Ducks' Ray Navarrete collects 1,000th hit

Ducks DH Ray Navarrete hits a two-run home Ducks DH Ray Navarrete hits a two-run home run in the bottom of the third. (August 12, 2012) Photo Credit: Joseph D. Sullivan

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Remember when Derek Jeter got his 3,000th career hit, a home run off the Rays' David Price? Well, Ray Navarrete remembers it too, because Jeter is his favorite player. He just never thought he'd have that kind of moment in his own career with the Ducks.

With the Ducks trailing by three runs in the bottom of the seventh Saturday against York, Navarrete blasted a solo homer to left for his 1,000th career hit. That made him the second player in Atlantic League history to record 1,000 hits, and Adam Bailey later hit a walk-off three-run homer to cap a four-run ninth in an 8-6 victory.

Navarrete, the fan favorite in his franchise-record eighth season with the Ducks, had three hits in the game.

"I'm always very careful to say this because Jeter is my favorite player and let's be real, my talent and level is a little different than his,'' he said, "but people have said over the years that I've become the face of the Ducks and that I'm the Derek Jeter of Long Island, and I think, how ironic that a big moment in the minor leagues is getting to 1,000 hits and mine happened to be on a home run, too, in front of a sellout crowd in our home stadium, so it was a special moment.

Navarrete, 35, entered the game with 997 career hits. He doubled, singled and struck out in his first three at-bats before his blast in the seventh.

"I was just hoping I could find the barrel and maybe a ground ball would go up the middle or something," Navarrete said. "But it was awesome. The fireworks were popping behind me, and this place has always taken care of me, so it's special that it happened here."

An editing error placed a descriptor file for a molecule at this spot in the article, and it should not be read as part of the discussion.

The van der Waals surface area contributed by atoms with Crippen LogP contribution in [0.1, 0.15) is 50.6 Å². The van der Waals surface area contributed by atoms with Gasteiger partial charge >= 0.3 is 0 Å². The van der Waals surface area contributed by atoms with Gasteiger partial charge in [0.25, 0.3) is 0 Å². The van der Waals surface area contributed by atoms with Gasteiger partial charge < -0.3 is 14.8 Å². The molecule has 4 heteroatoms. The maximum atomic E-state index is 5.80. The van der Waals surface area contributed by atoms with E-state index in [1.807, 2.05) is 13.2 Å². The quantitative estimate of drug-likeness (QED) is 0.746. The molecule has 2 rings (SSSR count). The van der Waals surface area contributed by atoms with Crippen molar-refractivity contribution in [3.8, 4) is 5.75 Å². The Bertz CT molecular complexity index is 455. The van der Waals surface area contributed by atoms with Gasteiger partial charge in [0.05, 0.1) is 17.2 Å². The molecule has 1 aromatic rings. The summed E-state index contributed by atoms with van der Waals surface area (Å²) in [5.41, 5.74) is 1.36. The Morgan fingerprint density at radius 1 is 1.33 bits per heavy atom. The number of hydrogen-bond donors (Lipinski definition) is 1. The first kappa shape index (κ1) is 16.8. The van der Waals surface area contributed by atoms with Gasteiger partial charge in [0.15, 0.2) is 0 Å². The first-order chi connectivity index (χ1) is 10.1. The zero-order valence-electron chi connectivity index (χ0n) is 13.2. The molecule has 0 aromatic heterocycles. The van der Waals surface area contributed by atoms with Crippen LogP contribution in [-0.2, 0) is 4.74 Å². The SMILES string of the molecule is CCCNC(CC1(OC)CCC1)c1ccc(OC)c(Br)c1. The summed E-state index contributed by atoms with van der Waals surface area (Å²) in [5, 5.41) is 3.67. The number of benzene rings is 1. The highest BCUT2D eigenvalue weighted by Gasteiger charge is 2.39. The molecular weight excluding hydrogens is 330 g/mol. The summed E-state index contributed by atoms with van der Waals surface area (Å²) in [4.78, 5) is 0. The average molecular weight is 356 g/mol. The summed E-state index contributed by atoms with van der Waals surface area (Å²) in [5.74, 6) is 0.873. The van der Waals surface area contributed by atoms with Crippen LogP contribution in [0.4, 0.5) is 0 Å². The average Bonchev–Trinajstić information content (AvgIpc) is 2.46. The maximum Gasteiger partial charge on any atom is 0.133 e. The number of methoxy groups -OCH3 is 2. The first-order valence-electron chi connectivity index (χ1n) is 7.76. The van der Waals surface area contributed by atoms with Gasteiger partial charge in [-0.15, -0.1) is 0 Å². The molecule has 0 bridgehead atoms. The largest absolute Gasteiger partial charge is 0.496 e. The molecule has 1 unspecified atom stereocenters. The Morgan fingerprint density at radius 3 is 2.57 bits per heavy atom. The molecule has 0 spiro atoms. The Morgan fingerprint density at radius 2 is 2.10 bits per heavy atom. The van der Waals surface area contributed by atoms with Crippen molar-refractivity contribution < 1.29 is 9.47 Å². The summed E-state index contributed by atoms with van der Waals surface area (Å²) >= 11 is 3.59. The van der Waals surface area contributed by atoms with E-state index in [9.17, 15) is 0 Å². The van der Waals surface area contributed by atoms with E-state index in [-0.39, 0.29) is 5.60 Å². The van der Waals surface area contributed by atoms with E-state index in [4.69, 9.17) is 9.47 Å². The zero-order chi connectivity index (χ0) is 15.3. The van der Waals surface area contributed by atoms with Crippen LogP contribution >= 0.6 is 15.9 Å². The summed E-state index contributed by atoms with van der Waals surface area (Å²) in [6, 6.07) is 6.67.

Navarrete holds Ducks records for hits, home runs, RBIs, runs scored, doubles and games played. He helped lead the Ducks to the league championship last season and has made Atlantic League All-Star teams. In Atlantic League history, he sits behind only Somerset's Jeff Nettles -- the son of former Yankee Graig Nettles -- in hits (1,052 to 1,002) and games played (1,006 to 903).

Navarrete, who missed the entire month of June with plantar fasciitis, said he decided before the start of the season to retire after this year, meaning that with 39 games remaining in the regular season, he'll likely fall short of Nettles' hits record.

"I would've been able to make a run at that record if I didn't get hurt, but more than likely, I'm not going to get a chance to do that," Navarrete said. "Jeff Nettles is the greatest player this league has ever seen and people have compared me to him, and that means a lot to me.

"It's pretty cool that I'll be the name right after his on all those lists, and I'm perfectly fine with it and that's how it's supposed to be. I have enough numbers here on Long Island that I'm proud of . . . I'm going to enjoy these last games and do everything I can to help us win the championship again and go out the right way with two trophies."

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